By Farrukh Dhondy
Being part of a minority has its advantages. I have been part of several. The minority status one achieves as, say, a record-breaking runner is different from that which one is born into. Being a Parsi in India and indeed in the world and as an Asian immigrant to Britain, minority status is second nature to me. I don’t revel in it.
Parsis have been completely accepted, having been Indians longer in India than the Normans, for instance, have been in Britain. Yet there persists a celebrated aloofness which we and our flatterers adopt which naturally contributes to the perception of us as a ‘minority’. Minorityism is a matter of natural numbers but it is also a mentality and in the case of the Parsis, a dogged one.
On the other minor front, being an immigrant in Britain used to pose problems: one would find it difficult to rent a room, get a job or use certain pubs. The fear and loathing were palpable in certain parts of town. All things of the past. Despite the whining of determined minorists about being singled out, the legal framework and the alterations in the broad social mindset don’t make one feel a ‘minority’ any more.
Britain has adopted the ‘multicultural’ formula of distinct but equal, recently adding the idea of being loyally and dutifully British. This, after some young men, educated, housed and mollycoddled at the British tax-payer’s expense, enjoying the British freedom of thought, speech and movement, have fallen into murderously abusing it. Under the ideological influence of preachers, who again reap the benefits of British hospitality, they have taken to abusing Britain, to making bombs and killing their innocent fellow-citizens. In India they would be called ‘namak haram’.
Their actions are those of people resolved to remain a minority and perpetuate a victim status.
In India a section of the Parsis remain a determined minority, albeit a self-consciously privileged one. Our numbers are dwindling and for a century and more there has been a great debate in the community about whether to accept the children of Parsi men by non-Parsi women into the fold. With the drift of Parsis to the USA and Canada, Parsi mothers with non-Parsi husbands have begun to ask the same question about their children. While patrilineal descent has been accepted by ‘liberal’ Parsis, women passing on the lineage has not. The community hasn’t caught up with the fact of 23 chromosomes from each gender.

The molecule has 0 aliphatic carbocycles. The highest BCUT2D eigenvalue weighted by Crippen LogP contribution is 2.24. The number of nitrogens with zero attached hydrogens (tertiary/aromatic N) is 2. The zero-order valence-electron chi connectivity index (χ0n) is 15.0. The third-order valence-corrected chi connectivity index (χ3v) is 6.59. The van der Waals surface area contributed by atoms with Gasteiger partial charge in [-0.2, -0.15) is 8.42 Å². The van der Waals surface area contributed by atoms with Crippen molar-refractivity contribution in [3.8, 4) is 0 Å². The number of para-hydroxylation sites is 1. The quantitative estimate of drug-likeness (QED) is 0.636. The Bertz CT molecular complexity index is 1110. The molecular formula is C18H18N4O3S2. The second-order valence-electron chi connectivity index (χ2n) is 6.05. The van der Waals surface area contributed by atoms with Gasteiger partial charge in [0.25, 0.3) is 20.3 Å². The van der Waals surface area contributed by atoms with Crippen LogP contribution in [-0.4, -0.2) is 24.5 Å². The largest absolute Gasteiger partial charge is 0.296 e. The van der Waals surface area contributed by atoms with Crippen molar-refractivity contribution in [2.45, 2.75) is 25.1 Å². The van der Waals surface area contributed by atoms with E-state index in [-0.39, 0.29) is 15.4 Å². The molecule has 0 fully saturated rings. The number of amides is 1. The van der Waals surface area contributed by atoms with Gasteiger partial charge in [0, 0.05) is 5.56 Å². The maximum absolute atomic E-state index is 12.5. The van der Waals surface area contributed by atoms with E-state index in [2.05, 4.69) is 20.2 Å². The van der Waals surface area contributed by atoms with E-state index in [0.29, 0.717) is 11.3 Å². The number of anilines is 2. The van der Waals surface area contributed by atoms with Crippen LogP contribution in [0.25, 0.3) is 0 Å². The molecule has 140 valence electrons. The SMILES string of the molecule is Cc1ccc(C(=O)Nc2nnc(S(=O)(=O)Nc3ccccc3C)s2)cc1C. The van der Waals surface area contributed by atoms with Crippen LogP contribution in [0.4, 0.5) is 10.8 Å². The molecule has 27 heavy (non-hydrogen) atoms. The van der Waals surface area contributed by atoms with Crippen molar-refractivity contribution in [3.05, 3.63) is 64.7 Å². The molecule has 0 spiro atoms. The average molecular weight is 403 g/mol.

So it was with interest that I recently read about a great debate earlier this year between the traditionalists who want to lock and bar all entrances into the religion except that of the Parsi mother’s womb fertilised by a Parsi father and the ‘liberals’ who are for the conversion of true believers.
This debate is unlikely to be resolved in the near future. The salient fact I gathered from it was the assertion by a traditionalist priest called Rooyintan Peer that BR Ambedkar, the leader of the Dalits in the early 20th century, before he converted to Buddhism had applied to become a Zoroastrian. He was refused.
It may have been the greatest mistake that the Parsis, after taking on the Spartan 300 at Thermopylae, have ever made. The conversion of Ambedkar would have meant that millions of Dalits, instead of becoming Buddhists would have become Zoroastrians. This would have presumably included Mayawati of Uttar Pradesh and all her following. It could have meant that in the next parliament of India Zoroastrians would hold the controlling vote and would have transformed themselves from a minority into one of the
dynamos of India’s future.
I know what the muttering Parsis in Mumbai and Pune would have to say about it, but I would urge them to rethink. Could the country and the world have resisted the combination of old Parsi money, culture and dynamism and the new Dalit-Zoroastrian numbers and energies?
The writer is a London-based scriptwriter
Original article here